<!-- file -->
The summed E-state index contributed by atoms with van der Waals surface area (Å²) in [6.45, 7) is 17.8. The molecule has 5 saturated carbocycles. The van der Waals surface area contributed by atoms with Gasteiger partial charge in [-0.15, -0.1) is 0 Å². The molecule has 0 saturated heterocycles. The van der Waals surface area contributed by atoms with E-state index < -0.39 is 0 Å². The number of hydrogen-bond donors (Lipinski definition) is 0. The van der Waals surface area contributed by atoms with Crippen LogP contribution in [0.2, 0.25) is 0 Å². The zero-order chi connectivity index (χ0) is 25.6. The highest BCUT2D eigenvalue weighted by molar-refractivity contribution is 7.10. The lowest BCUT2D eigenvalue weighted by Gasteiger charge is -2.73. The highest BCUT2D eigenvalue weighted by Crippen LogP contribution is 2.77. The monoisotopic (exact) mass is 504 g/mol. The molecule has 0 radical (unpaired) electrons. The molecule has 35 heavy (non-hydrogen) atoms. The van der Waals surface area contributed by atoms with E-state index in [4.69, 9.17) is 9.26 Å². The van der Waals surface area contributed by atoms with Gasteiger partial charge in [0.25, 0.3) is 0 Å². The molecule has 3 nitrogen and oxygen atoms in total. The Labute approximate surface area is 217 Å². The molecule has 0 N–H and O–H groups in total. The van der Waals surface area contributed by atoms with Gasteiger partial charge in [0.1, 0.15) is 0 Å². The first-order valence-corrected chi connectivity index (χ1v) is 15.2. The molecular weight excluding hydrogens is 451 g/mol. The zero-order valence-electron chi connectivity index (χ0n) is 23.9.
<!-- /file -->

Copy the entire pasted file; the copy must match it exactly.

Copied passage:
The summed E-state index contributed by atoms with van der Waals surface area (Å²) in [6.45, 7) is 17.8. The molecule has 5 saturated carbocycles. The van der Waals surface area contributed by atoms with Gasteiger partial charge in [-0.15, -0.1) is 0 Å². The molecule has 0 saturated heterocycles. The van der Waals surface area contributed by atoms with E-state index < -0.39 is 0 Å². The number of hydrogen-bond donors (Lipinski definition) is 0. The van der Waals surface area contributed by atoms with Crippen LogP contribution in [0.2, 0.25) is 0 Å². The zero-order chi connectivity index (χ0) is 25.6. The highest BCUT2D eigenvalue weighted by molar-refractivity contribution is 7.10. The lowest BCUT2D eigenvalue weighted by Gasteiger charge is -2.73. The highest BCUT2D eigenvalue weighted by Crippen LogP contribution is 2.77. The monoisotopic (exact) mass is 504 g/mol. The molecule has 0 radical (unpaired) electrons. The molecule has 35 heavy (non-hydrogen) atoms. The van der Waals surface area contributed by atoms with E-state index in [4.69, 9.17) is 9.26 Å². The van der Waals surface area contributed by atoms with Gasteiger partial charge in [0.25, 0.3) is 0 Å². The molecule has 3 nitrogen and oxygen atoms in total. The Labute approximate surface area is 217 Å². The molecule has 0 N–H and O–H groups in total. The van der Waals surface area contributed by atoms with Gasteiger partial charge in [0.1, 0.15) is 0 Å². The first-order valence-corrected chi connectivity index (χ1v) is 15.2. The molecular weight excluding hydrogens is 451 g/mol. The zero-order valence-electron chi connectivity index (χ0n) is 23.9.